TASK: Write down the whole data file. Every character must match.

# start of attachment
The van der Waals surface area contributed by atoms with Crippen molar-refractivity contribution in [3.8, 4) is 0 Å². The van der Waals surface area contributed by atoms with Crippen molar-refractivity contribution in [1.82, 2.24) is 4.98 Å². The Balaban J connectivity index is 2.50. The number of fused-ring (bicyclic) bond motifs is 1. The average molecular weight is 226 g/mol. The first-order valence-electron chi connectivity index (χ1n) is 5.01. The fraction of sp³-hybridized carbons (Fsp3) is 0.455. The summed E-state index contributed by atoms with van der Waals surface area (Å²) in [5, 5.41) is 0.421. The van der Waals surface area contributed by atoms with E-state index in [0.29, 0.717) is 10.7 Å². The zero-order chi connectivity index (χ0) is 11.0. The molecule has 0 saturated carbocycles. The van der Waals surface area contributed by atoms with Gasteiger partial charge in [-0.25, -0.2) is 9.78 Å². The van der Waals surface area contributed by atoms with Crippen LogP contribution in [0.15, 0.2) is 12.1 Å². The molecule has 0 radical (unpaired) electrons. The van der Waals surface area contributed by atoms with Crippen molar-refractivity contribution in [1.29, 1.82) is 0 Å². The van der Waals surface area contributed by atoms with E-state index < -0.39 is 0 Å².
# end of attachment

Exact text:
The van der Waals surface area contributed by atoms with Crippen molar-refractivity contribution in [3.8, 4) is 0 Å². The van der Waals surface area contributed by atoms with Crippen molar-refractivity contribution in [1.82, 2.24) is 4.98 Å². The Balaban J connectivity index is 2.50. The number of fused-ring (bicyclic) bond motifs is 1. The average molecular weight is 226 g/mol. The first-order valence-electron chi connectivity index (χ1n) is 5.01. The fraction of sp³-hybridized carbons (Fsp3) is 0.455. The summed E-state index contributed by atoms with van der Waals surface area (Å²) in [5, 5.41) is 0.421. The van der Waals surface area contributed by atoms with E-state index in [0.29, 0.717) is 10.7 Å². The zero-order chi connectivity index (χ0) is 11.0. The molecule has 0 saturated carbocycles. The van der Waals surface area contributed by atoms with Gasteiger partial charge in [-0.25, -0.2) is 9.78 Å². The van der Waals surface area contributed by atoms with Crippen LogP contribution in [0.15, 0.2) is 12.1 Å². The molecule has 0 radical (unpaired) electrons. The van der Waals surface area contributed by atoms with Crippen molar-refractivity contribution in [1.29, 1.82) is 0 Å². The van der Waals surface area contributed by atoms with E-state index < -0.39 is 0 Å².